Sebern Perry Brady
Bro. Brady was born in Boone county, Kentucky, May 1st, 1816, on the farm now owned by John E. Walton, situated on the Bellevue and Burlington turnpike. His resdience during his entire life was in his native county, and at no time did he live as far as five miles from the place of his birth.
His father, John Brady, was also a native of Boone county, and married Miss Polly Jack, of Gallatin county, she being a native of Woodford county. Their respective ages at the time of their marriage were 18 and 14 years. To them were born two sons and seven daughters, Sebern, William, Matilda, Jane, Harriet, Missouri, Effie, Ann and America. His grandfather, William Brady, was a Revolutionary soldier, and served under General Marion.
Bro. Brady was thrice married. His first marriage was to Miss Eliza Garnett, November 19th, 1835. To them were born one son and four daughters, viz: R. A. Brady, Mrs. J. J. Lillard, Mrs. Laura Carver, Mrs. John Scott, of this county, and Mrs. Logan Gaines, of Carroll county, all of whom survive him. Mrs. Brady died August 17th, 1849. His second marriage was to Mrs. Sarah Ingram, a sister of his first wife, February 9, 1850. This union was dissolved by the death of his wife, June 20th, 1878. His last marriage was to Miss Isabella Hill, September 20th, 1883, who survives him, and who has shared his joys and assisted him in carrying his burdens even to the close of life. He leaves eighteen grandchildren and nineteen great grandchildren
Brother Brady was a man who made an enviable history. As a husband, brother, father and grandfather, he was kind, loving and gentle. The testimony of those who were closely related to him is, that they never received a cross nor harsh word from him. As a neighbor and friend he was most self-sacrificing, congenial and true. As a citizen, he was of the highest type, loyal to himself, to his fellows and to his country, attending strictly to his own affairs but ever ready to assist in the affairs of others when called upon. His wisdom and general efficiency were recognized by the public, and he was often called to business positions of trust and responsibility. As a Christian he was one of God's noblest specimens.
He made a public profession of his faith in Christ and united with the Middle Creek Baptist church (now Bellevue) on the second Saturday in January, 1840. The church was not slow in recognizing his worth, so, in April, 1843, he was chosen as clerk. He filled this office continuously and efficiently until his death, a period of nearly fifty-four years. His church saw manifested by his talents for greater usefulness, and in February, 1854, he was elected to the office of deacon, which office he filled with credit to himself and perfect satisfaction to the church until the time of his death, covering a period of many years.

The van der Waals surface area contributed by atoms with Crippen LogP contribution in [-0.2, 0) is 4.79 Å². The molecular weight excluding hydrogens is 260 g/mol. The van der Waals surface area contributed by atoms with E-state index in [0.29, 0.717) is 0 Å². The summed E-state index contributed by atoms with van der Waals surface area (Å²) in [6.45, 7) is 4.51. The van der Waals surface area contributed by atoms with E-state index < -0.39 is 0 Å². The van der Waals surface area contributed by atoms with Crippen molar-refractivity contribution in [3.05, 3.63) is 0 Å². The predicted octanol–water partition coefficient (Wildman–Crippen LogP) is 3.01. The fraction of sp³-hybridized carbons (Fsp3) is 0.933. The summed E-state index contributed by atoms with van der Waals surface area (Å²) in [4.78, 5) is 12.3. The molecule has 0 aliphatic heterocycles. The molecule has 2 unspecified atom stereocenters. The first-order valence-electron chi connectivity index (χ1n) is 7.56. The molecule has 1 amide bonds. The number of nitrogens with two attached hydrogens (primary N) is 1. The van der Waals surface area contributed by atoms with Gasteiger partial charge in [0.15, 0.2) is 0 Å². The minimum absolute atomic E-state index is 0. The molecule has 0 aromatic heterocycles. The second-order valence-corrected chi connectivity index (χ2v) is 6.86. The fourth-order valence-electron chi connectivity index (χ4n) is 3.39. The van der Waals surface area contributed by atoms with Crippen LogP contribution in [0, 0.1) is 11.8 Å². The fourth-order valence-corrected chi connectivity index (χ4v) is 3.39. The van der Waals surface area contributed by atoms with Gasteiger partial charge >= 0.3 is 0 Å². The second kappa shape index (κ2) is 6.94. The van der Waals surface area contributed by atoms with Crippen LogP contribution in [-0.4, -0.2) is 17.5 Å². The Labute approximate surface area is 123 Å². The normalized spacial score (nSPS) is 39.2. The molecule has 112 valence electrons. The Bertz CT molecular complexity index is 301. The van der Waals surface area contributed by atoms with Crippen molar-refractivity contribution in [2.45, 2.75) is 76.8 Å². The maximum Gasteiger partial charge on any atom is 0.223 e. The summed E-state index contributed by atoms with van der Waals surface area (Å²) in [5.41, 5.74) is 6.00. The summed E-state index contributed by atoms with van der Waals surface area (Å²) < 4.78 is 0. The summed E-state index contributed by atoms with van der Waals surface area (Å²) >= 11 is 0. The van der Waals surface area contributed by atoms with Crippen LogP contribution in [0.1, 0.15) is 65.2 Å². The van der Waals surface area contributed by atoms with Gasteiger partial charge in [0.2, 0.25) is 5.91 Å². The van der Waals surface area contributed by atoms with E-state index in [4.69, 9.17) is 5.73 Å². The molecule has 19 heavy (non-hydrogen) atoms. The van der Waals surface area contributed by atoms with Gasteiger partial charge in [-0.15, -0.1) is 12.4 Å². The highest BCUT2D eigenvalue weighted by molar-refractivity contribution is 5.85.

In every department of church work and worship, Bro. Brady was ever found in the first ranks. He was a judicious disciplinarian, a wise counselor in dealing with complicated questions, and most liberal in contributing his means for the furtherance of the cause which he so dearly loved. He was a faithful and active Sunday School worker, having taught several generations during his long career. The weather was nenver too hot nor too cold, too wet not too dry for Bro. Brady and his faithful wife to go to their church and Sunday School. Whenever he was able he was found in his pew on the Lord's day.
But the narrow limits of his church did not afford the only field of labor for him. He was an aggressive man in the work of his denomination. Neither could the circumscribed limits of one church contain his influence. The North Bend Association, of which he was a member, discovered his ability and elected him to the office of clerk in September, 1864. He filled the office with perfect satisfaction for thirty consecutive years,and was finally released from his work by his own urgent request.
Such a history is made by few men, and when such an one is brought to a close by the death of the noble character, O! what large vacancy is left in our midst. In the language of a brother who assisted me in a revival meeting, and who had the privilege, for the first time of associating with him in the work: "His silent presence was a benediction." But God Who is rich in mercy, and Who is ever ready to reward His people for faithful service, has said: "Come up higher," and Bro. Brady is now with his Savior in Paradise.
He died on the 29th day of December, 1896, Sebern Perry Brady, in the the 81st year of his age. ==========
[This article first appeared in the Boone County Recorder, January 13, 1897, page 1, columns 2 & 3, under the title "A Good Man Gone." The article was signed at the bottom by "Pastor." It later appeared in the North Bend Baptist Association Minutes, 1897, pp. 14-15. Scanned and formatted by Jim Duvall.]
S. P. Brady wrote a History of Middle Creek (now Bellevue) Baptist Church. Also A History of Dry Creek Baptist Church, Kenton County, KY. He wrote a Circular Letter in 1867 entitled: "Endeavoring to keep the unity of the spirit in the bond of peace." [Ephesians 4:3].
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